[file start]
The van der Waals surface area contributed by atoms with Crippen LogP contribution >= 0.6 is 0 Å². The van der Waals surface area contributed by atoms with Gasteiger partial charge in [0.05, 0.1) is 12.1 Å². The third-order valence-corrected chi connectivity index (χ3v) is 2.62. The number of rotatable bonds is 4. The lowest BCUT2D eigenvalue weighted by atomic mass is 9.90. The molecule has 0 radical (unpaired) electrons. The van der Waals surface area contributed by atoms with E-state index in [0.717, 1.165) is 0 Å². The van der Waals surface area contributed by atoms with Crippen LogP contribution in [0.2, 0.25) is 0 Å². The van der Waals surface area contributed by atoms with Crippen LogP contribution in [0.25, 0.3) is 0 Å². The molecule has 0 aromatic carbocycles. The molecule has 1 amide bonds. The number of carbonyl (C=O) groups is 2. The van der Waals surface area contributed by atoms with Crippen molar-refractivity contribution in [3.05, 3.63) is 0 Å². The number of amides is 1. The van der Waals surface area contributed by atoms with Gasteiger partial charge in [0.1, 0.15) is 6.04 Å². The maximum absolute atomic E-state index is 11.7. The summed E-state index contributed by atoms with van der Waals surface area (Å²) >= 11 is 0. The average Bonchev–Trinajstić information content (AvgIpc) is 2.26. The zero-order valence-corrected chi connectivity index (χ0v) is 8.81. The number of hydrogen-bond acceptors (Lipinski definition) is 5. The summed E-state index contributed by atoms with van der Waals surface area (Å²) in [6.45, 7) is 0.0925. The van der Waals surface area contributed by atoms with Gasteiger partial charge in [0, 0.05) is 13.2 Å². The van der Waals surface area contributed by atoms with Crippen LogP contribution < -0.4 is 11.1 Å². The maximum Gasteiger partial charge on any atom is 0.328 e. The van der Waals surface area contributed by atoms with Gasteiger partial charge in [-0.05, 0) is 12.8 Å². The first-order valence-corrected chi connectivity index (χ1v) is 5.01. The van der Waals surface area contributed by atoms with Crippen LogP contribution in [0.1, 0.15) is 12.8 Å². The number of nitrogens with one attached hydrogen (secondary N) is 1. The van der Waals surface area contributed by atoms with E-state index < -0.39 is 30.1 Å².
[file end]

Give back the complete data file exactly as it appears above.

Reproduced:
The van der Waals surface area contributed by atoms with Crippen LogP contribution >= 0.6 is 0 Å². The van der Waals surface area contributed by atoms with Gasteiger partial charge in [0.05, 0.1) is 12.1 Å². The third-order valence-corrected chi connectivity index (χ3v) is 2.62. The number of rotatable bonds is 4. The lowest BCUT2D eigenvalue weighted by atomic mass is 9.90. The molecule has 0 radical (unpaired) electrons. The van der Waals surface area contributed by atoms with E-state index in [0.717, 1.165) is 0 Å². The van der Waals surface area contributed by atoms with Crippen LogP contribution in [0.2, 0.25) is 0 Å². The van der Waals surface area contributed by atoms with Crippen LogP contribution in [0.25, 0.3) is 0 Å². The molecule has 0 aromatic carbocycles. The molecule has 1 amide bonds. The number of carbonyl (C=O) groups is 2. The van der Waals surface area contributed by atoms with Crippen molar-refractivity contribution in [3.05, 3.63) is 0 Å². The number of amides is 1. The van der Waals surface area contributed by atoms with Gasteiger partial charge in [0.1, 0.15) is 6.04 Å². The maximum absolute atomic E-state index is 11.7. The summed E-state index contributed by atoms with van der Waals surface area (Å²) >= 11 is 0. The average Bonchev–Trinajstić information content (AvgIpc) is 2.26. The zero-order valence-corrected chi connectivity index (χ0v) is 8.81. The number of hydrogen-bond acceptors (Lipinski definition) is 5. The summed E-state index contributed by atoms with van der Waals surface area (Å²) in [6.45, 7) is 0.0925. The van der Waals surface area contributed by atoms with Gasteiger partial charge in [0, 0.05) is 13.2 Å². The van der Waals surface area contributed by atoms with Crippen LogP contribution < -0.4 is 11.1 Å². The maximum Gasteiger partial charge on any atom is 0.328 e. The van der Waals surface area contributed by atoms with Gasteiger partial charge in [-0.05, 0) is 12.8 Å². The first-order valence-corrected chi connectivity index (χ1v) is 5.01. The van der Waals surface area contributed by atoms with Crippen LogP contribution in [0.1, 0.15) is 12.8 Å². The number of nitrogens with one attached hydrogen (secondary N) is 1. The van der Waals surface area contributed by atoms with E-state index < -0.39 is 30.1 Å².